The deadly exponential effect of the combination of obesity and alcohol, can increase the likelihood of liver disease in women, a new study has found.
Professor Geoff McCaughan, head of Centenary Institute’s Liver Injury and Cancer group, has recently commented on the findings of a new study that found overweight women who drink regularly, have a much higher risk of liver disease. Frighteningly, researchers believe these findings could also apply to men.
The research was based on a study of more than 107,000 UK women, which showed that the chance of developing liver disease is increased by both drinking and being overweight. However, when these factors were combined, the women in the study were three times more likely to develop liver disease.
Professor McCaughan highlights that ”diabetes, heart disease and liver disease are all intertwined, but the liver side of things has been under-recognised”.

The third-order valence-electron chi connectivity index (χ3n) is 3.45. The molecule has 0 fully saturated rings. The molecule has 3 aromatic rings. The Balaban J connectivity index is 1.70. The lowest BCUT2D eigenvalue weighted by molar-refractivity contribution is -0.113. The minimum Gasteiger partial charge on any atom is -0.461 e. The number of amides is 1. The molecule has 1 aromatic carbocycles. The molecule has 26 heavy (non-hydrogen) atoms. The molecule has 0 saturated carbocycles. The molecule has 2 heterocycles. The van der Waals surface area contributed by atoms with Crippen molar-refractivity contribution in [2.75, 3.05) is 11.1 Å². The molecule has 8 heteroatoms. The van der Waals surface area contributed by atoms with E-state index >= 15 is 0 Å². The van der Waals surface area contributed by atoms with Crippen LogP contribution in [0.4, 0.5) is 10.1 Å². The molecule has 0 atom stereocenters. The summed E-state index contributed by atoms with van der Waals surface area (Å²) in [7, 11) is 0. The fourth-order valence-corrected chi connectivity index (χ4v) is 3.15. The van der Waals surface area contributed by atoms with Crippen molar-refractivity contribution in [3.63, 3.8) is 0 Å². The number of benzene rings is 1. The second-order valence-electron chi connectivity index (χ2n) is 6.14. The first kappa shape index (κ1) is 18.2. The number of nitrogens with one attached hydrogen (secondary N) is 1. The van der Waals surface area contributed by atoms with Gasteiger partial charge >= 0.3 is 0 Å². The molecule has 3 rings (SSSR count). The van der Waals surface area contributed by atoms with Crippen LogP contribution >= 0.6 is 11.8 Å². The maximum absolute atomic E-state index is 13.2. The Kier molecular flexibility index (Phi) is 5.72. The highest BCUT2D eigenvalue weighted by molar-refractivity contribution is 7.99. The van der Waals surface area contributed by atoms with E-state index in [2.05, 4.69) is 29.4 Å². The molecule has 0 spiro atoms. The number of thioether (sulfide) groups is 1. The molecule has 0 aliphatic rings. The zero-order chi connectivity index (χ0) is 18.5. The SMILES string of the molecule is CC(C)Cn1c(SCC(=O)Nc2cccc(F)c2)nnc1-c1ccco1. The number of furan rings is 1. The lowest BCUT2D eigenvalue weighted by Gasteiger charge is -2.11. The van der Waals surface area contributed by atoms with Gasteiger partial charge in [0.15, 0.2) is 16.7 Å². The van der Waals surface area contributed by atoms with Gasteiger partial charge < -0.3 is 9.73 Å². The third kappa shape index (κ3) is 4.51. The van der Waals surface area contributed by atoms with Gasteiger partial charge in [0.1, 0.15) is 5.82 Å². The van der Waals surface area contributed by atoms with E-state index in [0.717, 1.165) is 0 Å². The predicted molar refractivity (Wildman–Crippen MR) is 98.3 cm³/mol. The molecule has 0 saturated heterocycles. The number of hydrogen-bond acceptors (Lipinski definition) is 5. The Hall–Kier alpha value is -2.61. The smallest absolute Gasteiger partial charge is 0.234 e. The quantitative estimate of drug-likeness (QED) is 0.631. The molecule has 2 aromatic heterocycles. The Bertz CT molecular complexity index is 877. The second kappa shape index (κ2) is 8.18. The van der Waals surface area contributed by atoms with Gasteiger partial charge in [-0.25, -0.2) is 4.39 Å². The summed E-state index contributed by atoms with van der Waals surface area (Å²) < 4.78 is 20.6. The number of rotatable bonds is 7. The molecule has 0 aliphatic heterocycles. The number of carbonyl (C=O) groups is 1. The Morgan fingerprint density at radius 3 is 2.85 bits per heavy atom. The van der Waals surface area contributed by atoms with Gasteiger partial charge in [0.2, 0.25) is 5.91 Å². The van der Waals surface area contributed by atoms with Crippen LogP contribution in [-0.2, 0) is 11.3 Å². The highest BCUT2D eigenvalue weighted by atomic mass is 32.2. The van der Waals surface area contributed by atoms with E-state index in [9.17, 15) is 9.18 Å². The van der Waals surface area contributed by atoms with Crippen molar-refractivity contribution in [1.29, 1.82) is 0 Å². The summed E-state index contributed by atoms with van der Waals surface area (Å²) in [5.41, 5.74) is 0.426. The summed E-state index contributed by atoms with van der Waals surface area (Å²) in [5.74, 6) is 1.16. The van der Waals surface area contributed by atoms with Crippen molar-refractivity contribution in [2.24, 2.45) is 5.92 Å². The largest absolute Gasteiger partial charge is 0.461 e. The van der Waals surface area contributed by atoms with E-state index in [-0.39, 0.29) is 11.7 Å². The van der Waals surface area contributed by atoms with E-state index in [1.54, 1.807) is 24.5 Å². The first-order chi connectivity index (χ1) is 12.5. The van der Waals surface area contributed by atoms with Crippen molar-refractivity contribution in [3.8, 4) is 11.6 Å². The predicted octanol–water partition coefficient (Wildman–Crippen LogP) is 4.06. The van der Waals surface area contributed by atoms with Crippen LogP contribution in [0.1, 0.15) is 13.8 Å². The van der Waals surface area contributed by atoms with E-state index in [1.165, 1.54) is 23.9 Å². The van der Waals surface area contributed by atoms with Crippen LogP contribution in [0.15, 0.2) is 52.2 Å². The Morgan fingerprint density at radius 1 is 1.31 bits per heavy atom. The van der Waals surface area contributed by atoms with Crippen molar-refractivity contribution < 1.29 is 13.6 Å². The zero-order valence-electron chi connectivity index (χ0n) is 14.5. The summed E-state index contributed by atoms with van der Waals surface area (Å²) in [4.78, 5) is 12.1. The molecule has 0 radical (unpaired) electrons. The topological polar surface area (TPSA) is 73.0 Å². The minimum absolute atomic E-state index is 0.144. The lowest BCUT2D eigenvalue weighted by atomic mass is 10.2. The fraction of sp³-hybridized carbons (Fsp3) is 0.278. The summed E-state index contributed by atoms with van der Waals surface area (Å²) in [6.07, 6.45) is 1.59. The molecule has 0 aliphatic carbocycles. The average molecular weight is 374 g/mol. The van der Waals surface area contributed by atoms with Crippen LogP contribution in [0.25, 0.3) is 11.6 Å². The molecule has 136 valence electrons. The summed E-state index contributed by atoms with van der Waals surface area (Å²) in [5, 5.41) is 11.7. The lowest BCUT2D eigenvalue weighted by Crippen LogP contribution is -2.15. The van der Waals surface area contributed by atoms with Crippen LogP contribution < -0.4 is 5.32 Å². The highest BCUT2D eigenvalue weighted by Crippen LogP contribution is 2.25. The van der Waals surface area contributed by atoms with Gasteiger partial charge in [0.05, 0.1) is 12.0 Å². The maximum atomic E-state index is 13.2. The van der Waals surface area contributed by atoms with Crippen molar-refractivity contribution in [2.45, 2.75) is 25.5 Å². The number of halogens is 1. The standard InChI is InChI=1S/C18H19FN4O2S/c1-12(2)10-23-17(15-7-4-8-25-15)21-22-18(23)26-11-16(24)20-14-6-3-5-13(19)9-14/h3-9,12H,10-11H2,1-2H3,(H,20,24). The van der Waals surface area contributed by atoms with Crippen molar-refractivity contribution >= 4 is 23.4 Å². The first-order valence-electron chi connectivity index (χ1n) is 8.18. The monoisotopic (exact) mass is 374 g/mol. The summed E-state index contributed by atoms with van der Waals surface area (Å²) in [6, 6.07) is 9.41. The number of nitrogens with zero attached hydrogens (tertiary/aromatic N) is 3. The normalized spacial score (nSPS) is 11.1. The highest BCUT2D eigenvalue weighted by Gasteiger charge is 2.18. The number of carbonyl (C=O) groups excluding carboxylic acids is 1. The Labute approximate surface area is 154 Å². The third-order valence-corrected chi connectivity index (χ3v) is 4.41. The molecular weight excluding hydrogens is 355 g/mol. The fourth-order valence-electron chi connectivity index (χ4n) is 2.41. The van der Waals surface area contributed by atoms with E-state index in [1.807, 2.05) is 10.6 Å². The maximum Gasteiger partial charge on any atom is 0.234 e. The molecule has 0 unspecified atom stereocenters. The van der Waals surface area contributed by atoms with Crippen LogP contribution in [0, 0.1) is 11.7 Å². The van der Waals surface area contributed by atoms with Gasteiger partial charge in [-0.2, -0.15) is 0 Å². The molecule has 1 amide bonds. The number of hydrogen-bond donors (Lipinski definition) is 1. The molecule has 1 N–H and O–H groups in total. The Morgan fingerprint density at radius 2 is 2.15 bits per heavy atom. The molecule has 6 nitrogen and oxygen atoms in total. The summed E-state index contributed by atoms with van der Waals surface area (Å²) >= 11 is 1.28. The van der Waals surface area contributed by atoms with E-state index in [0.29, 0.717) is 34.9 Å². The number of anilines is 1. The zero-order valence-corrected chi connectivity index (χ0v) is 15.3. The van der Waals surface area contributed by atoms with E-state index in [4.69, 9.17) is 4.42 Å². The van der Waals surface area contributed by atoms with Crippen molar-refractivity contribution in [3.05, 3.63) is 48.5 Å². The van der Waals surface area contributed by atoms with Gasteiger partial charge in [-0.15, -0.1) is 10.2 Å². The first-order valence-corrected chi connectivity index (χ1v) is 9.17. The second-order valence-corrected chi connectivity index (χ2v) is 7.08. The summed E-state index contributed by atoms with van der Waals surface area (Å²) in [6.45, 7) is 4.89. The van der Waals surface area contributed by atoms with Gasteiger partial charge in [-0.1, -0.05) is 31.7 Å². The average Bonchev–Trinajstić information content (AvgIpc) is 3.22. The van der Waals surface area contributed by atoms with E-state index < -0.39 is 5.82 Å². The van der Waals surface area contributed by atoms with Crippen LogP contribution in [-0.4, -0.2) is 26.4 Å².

“Instead of saying that alcohol, fatty liver disease and hepatitis are problems, they’ve done an analysis where they start to combine these factors.
“The combination of obesity and alcohol — they’re not just doubling on each other. They’re having an exponential effect.”
Professor McCaughan also believes the same risk would probably apply to men and said that ”we need health authorities to realise this is a priority… [as] it’s getting people to think about their liver health. If liver health isn’t good, it’s another motivation for intervention.”